The Problem of Denotation of Old High German ‘nesso’ in Charms

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This article focuses on the etymology of Old High German ‘nesso’ – a controversial lexeme used in the prominent for German studies charms („Pro nessia” and „Contra vermes“) as well as in a range of less examined literary works. She gives the background of this issue, systematizes the existing interpretations of this lexeme, analyzes their validity regarding modern data and supplements them with her own conclusions illustrating the mechanism of denotation. The methodological framework has been developed under the influence of Russian and foreign linguists, culturologists and specialists in charm literature; the variety of analyzed sources is reflected in references. The relevance of the study is justified by the growing interest in folklore genres among scholars and insufficient research work conducted on this matter in domestic science. Using methods of etymological analysis, she suggests new ways to interpret the lexeme: OHG ‘nesso’ < PGmc *net- ‘bind, coil’; PGmc *nata-, *nataz > OHG naz, nezzen, Germ. netzen ‘moisten’; OHG ‘nesso’ as a contraction of OHG nichessa ‘water ghost’, ‘water monster’. The research is based not only on the relevant sources of the German tradition, many of which appear in such a study for the first time, but also on some parallels found in Slavic folklore texts. Thus, from the author’s point of view, the disputed nature of ‘nesso’ could be revealed through examination of some particular Slavic charms against fever and whitlow. The author comes to the conclusion that Slavic and German prescientific notions of bacterial infections have a lot in common; the same is also true for the methods of their prevention and cure. The author hopes that the results of her research will help to close the gap in the declared problematics and contribute to the solution of the problem. The drawn conclusions will interest specialists in the field of history of the German language and literature as well as folkloristics and medicine of the Middle Ages.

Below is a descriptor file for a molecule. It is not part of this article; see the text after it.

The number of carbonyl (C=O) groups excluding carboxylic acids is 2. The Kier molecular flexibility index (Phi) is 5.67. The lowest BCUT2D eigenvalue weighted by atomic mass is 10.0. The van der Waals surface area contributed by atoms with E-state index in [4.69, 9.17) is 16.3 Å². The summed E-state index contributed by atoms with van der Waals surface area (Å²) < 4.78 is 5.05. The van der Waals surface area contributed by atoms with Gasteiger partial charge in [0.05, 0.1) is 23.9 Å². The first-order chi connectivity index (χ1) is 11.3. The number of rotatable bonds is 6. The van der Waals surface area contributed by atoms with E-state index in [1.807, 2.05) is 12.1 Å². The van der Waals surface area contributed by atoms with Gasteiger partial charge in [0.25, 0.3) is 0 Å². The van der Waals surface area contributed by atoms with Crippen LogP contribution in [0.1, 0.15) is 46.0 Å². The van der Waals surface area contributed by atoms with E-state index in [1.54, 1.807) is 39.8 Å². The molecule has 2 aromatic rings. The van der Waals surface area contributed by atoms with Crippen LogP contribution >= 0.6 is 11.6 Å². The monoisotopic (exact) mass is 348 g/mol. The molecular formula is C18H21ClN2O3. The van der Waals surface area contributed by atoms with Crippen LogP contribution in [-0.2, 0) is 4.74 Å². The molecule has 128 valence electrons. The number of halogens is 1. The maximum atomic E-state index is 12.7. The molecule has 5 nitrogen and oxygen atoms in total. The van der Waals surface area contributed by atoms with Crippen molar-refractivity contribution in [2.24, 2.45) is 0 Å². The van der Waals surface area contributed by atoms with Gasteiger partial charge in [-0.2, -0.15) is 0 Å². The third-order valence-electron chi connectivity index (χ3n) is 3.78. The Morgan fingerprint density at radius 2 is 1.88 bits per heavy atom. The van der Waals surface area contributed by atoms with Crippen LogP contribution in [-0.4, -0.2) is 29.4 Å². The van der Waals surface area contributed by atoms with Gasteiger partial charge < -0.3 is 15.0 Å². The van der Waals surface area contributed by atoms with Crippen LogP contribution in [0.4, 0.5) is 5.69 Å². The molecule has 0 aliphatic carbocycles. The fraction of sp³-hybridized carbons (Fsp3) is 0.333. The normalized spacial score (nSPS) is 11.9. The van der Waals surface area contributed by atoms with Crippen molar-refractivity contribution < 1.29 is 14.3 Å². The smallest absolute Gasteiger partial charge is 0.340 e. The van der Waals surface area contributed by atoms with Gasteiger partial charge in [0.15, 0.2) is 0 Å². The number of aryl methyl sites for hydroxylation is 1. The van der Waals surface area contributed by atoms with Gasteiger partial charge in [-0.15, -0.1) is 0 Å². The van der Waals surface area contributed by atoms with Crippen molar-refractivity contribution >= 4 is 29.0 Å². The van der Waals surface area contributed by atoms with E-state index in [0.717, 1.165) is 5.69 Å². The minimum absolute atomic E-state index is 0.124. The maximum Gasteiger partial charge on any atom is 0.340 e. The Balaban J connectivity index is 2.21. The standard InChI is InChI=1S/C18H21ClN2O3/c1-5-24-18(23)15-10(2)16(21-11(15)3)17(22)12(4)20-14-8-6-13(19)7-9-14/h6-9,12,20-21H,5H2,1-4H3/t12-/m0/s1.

About the authors

N. A. Trufanova

Lomonosov Moscow State University

Author for correspondence.
ORCID iD: 0000-0002-9707-6567

postgraduate student at the Faculty of Philology, Department of Germanic and Celtic Philology


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